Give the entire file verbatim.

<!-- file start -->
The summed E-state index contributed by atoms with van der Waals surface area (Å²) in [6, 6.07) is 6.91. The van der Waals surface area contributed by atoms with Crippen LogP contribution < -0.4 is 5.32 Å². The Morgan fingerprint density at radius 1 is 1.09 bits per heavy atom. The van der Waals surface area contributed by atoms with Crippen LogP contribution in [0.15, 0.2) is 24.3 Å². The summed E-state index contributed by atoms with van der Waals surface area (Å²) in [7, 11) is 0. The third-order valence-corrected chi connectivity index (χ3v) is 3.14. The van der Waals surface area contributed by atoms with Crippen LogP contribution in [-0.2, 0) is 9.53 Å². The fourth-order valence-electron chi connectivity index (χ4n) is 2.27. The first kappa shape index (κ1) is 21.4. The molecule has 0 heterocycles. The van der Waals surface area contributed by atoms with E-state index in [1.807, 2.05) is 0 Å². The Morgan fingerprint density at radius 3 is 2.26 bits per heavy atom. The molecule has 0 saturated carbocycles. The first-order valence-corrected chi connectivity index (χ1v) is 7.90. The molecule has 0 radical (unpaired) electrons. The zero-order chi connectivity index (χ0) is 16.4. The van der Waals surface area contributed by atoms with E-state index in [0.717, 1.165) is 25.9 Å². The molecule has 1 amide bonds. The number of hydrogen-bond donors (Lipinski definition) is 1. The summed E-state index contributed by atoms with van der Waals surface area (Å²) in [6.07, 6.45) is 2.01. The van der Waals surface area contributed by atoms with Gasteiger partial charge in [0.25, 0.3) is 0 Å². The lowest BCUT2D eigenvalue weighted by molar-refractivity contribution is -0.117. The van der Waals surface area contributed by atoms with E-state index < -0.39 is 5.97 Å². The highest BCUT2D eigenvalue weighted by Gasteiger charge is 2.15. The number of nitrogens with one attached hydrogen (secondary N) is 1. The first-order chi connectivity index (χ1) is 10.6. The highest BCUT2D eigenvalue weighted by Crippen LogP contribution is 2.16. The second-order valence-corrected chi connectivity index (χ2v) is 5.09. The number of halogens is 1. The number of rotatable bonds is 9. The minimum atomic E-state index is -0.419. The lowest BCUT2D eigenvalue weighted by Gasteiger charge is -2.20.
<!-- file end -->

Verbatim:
The summed E-state index contributed by atoms with van der Waals surface area (Å²) in [6, 6.07) is 6.91. The van der Waals surface area contributed by atoms with Crippen LogP contribution < -0.4 is 5.32 Å². The Morgan fingerprint density at radius 1 is 1.09 bits per heavy atom. The van der Waals surface area contributed by atoms with Crippen LogP contribution in [0.15, 0.2) is 24.3 Å². The summed E-state index contributed by atoms with van der Waals surface area (Å²) in [7, 11) is 0. The third-order valence-corrected chi connectivity index (χ3v) is 3.14. The van der Waals surface area contributed by atoms with Crippen LogP contribution in [-0.2, 0) is 9.53 Å². The fourth-order valence-electron chi connectivity index (χ4n) is 2.27. The first kappa shape index (κ1) is 21.4. The molecule has 0 heterocycles. The van der Waals surface area contributed by atoms with E-state index in [1.807, 2.05) is 0 Å². The Morgan fingerprint density at radius 3 is 2.26 bits per heavy atom. The molecule has 0 saturated carbocycles. The first-order valence-corrected chi connectivity index (χ1v) is 7.90. The molecule has 0 radical (unpaired) electrons. The zero-order chi connectivity index (χ0) is 16.4. The van der Waals surface area contributed by atoms with E-state index in [0.717, 1.165) is 25.9 Å². The molecule has 1 amide bonds. The number of hydrogen-bond donors (Lipinski definition) is 1. The summed E-state index contributed by atoms with van der Waals surface area (Å²) in [6.07, 6.45) is 2.01. The van der Waals surface area contributed by atoms with Gasteiger partial charge in [0.25, 0.3) is 0 Å². The lowest BCUT2D eigenvalue weighted by molar-refractivity contribution is -0.117. The van der Waals surface area contributed by atoms with E-state index < -0.39 is 5.97 Å². The highest BCUT2D eigenvalue weighted by Gasteiger charge is 2.15. The number of nitrogens with one attached hydrogen (secondary N) is 1. The first-order chi connectivity index (χ1) is 10.6. The highest BCUT2D eigenvalue weighted by Crippen LogP contribution is 2.16. The second-order valence-corrected chi connectivity index (χ2v) is 5.09. The number of halogens is 1. The number of rotatable bonds is 9. The minimum atomic E-state index is -0.419. The lowest BCUT2D eigenvalue weighted by Gasteiger charge is -2.20.